Fight against black money. Put your funds in the 'system'. Resort to online transactions. Cashless economy. Great slogans that seem like a cruel joke when you realise that the insurance on your bank deposits is capped at a meagre one lakh rupees, irrespective of the quantum of investment. This is as per Section 16(1) of the Deposit Insurance & Credit Guarantee Corporation Act, 1961. What is the rationale behind a fixed amount? Shouldn't the insurance cover be proportionate to your holdings?
The original limit in the statute was one thousand five hundred rupees. There were periodic increases - five thousand rupees in 1968, ten thousand in 1970, twenty thousand in 1976 and thirty thousand rupees in 1980. In 1993, it was raised to a lakh. Twenty six years ago, a lakh was a big amount. Not today. Why has this remained dormant for more than two and a half decades? The Financial Resolution and Deposit Insurance Bill, 2017, which could have ensured a raise in that limit, did not come through.
So when hard working middle class folks who have put their life savings in banks, see justifiably distraught customers of the crisis hit Punjab & Maharashtra Cooperative Bank, who were initially allowed to withdraw just a thousand rupees in six months, later enhanced to ten thousand rupees, would they not have sleepless nights? The Reserve Bank of India (RBI) may claim that over 60 per cent of customers of PMC bank can now withdraw their entire account balance, but what about the others who trusted the 35 year old multi-state bank and put their money in fixed deposits? If reports are to be believed, even an RBI Officers Society has a fixed deposit of over a hundred crore stuck with the troubled bank.
Are depositors entitled to a pro rata sharing of available funds, over and above the one lakh insured amount? In 2005, the Madurai Bench of the Madras High Court, hearing a writ petition, had directed the official liquidator to pay depositors their dues with accrued interest. But the Supreme Court in Deposit Insurance & Credit Guarantee Corporation Vs Raghupathi Ragavan had overturned this decision. The Court ruled that "the High Court or any other authority has no power to direct payment in excess of `1 lakh by ignoring statutory provisions of the Act and the Regulations made thereunder."
In the opening paragraphs of this judgment, the apex court observed that "normally a person deposits his savings or invests his money by way of a saving bank account or a fixed deposit with banking companies, including cooperative banks, without taking much care to ascertain the financial condition of the bank, possibly because of the trust reposed by him in the Reserve Bank of India, which regulates the banking business in the country." It added that "in the event of any financial difficulty faced by the banking company, the depositors would generally lose a substantial amount of their deposits, in whichever form made, because normally at the end of the winding-up proceedings, the unsecured creditors get very little."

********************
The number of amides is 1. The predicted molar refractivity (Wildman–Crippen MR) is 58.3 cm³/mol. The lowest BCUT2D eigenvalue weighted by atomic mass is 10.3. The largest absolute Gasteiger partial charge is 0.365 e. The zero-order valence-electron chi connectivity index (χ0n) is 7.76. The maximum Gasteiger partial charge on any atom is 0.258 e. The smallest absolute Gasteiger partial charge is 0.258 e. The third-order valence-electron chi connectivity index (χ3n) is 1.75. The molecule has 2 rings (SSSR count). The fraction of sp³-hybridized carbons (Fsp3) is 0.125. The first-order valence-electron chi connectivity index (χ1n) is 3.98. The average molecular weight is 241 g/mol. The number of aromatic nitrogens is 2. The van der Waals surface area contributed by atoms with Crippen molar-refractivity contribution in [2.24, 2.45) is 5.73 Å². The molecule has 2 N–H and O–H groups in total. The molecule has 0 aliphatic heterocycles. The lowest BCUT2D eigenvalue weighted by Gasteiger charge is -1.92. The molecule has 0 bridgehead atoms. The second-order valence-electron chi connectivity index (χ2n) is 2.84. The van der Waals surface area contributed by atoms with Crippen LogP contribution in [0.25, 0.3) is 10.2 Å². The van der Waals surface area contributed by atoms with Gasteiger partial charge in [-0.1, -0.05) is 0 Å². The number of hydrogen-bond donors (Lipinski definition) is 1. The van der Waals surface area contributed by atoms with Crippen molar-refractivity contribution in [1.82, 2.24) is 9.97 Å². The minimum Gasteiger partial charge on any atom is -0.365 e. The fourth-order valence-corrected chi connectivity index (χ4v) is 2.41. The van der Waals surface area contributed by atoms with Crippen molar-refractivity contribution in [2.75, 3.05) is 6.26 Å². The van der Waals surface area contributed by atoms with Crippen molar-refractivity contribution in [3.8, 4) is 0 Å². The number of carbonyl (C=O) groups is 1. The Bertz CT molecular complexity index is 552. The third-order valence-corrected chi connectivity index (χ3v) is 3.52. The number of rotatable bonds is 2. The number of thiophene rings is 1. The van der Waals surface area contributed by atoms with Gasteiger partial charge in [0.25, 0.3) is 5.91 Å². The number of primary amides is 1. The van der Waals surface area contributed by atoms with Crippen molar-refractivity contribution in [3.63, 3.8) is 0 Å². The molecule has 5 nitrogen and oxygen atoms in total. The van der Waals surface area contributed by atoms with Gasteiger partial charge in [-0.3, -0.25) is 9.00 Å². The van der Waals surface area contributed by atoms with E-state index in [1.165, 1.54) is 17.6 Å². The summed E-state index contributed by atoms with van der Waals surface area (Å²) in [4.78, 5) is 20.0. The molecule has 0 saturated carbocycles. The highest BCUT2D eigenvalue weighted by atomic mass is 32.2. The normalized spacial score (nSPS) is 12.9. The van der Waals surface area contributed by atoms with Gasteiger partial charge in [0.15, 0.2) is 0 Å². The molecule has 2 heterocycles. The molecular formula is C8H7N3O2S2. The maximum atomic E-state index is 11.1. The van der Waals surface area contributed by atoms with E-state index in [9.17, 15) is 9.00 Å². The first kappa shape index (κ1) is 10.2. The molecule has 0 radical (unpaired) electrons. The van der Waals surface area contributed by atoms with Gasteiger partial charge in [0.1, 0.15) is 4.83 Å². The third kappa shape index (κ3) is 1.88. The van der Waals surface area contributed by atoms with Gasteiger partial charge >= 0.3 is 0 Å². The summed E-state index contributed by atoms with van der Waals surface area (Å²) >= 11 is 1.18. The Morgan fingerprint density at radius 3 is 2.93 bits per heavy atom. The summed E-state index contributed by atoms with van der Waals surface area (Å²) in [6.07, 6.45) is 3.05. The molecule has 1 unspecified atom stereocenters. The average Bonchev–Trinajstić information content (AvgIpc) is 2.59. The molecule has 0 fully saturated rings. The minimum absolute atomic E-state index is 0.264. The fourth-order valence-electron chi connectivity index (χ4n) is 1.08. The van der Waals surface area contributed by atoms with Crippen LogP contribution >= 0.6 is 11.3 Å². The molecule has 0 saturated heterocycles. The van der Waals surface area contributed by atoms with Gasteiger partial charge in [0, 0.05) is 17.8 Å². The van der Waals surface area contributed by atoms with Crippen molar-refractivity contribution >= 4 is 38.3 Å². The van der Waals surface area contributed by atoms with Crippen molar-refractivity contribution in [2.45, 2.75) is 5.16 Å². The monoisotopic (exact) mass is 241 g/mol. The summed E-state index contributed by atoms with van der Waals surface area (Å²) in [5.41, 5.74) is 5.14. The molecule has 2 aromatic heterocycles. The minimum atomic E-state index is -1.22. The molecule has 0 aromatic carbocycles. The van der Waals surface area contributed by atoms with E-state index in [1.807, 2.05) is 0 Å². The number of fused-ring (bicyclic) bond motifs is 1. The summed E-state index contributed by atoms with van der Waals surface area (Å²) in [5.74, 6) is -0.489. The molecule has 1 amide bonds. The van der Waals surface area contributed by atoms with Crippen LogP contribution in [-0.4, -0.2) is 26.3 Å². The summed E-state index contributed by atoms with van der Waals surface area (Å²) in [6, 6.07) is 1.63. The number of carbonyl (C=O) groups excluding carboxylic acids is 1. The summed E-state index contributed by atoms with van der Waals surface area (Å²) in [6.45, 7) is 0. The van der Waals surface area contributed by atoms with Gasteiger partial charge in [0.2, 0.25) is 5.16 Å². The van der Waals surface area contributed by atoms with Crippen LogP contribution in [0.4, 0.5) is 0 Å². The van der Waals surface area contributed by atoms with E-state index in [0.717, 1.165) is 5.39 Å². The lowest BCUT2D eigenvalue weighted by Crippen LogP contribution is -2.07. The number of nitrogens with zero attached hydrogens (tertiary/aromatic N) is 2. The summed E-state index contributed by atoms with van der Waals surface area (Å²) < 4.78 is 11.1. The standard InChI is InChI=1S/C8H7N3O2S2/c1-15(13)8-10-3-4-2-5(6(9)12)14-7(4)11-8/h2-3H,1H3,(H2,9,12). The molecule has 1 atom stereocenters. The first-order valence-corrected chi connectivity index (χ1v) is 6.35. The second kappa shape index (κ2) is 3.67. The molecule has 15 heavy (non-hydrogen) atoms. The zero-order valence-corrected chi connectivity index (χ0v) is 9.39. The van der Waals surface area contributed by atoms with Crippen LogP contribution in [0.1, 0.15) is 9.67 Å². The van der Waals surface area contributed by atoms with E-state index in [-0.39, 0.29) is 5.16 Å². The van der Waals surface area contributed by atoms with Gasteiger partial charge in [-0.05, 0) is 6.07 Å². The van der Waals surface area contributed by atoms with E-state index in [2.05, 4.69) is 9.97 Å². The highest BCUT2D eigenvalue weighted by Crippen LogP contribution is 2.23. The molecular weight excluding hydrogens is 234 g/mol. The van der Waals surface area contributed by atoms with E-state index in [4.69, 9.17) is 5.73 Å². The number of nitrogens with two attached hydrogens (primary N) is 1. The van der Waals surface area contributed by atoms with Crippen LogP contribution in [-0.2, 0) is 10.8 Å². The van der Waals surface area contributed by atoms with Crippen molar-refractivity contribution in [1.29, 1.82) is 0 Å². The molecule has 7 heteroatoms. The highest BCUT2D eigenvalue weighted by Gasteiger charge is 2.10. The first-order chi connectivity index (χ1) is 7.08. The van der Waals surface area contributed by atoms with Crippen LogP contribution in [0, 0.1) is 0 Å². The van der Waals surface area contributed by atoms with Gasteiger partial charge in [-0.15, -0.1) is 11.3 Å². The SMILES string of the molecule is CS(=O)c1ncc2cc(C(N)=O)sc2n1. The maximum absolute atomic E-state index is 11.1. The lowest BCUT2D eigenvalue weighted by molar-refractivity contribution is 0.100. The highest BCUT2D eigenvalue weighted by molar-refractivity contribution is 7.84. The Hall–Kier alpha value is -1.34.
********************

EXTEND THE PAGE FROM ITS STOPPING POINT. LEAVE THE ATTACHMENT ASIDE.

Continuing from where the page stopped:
The corporation has its tracks well covered under Section 21 of the Deposit Insurance & Credit Guarantee Corporation Act. Not only is it obligatory on the part of the Official Liquidator to pay the Corporation, the provision also stipulates that there shall be no other preferential creditor. The statute comes across as discriminatory and treats the ordinary bank depositor as a second class citizen.
Banks, it is said, pay one paisa for every hundred rupees insured. Raising the threshold, would inevitably push up the premium to be paid by banks. There was once a debate over whether the burden of the increased premium should be borne by banks or transferred on to the depositors! Just wow. Why not ask customers to also foot the bank's security agency bill?
What on earth is a safe place for honest tax payers to keep their savings? The stock market is volatile. Real estate is struggling. Cash at home is too risky, with the scars of demonetisation yet to heal. Gold? Fixed deposits, despite their low yield and zero tax benefits, have for long been the most trusted instrument. The depositor, who one would imagine, constitutes the life blood of the bank, is actually quite like a pedestrian on the road - a forgotten soul.
(The writer is an advocate at the Madras high court, columnist & author)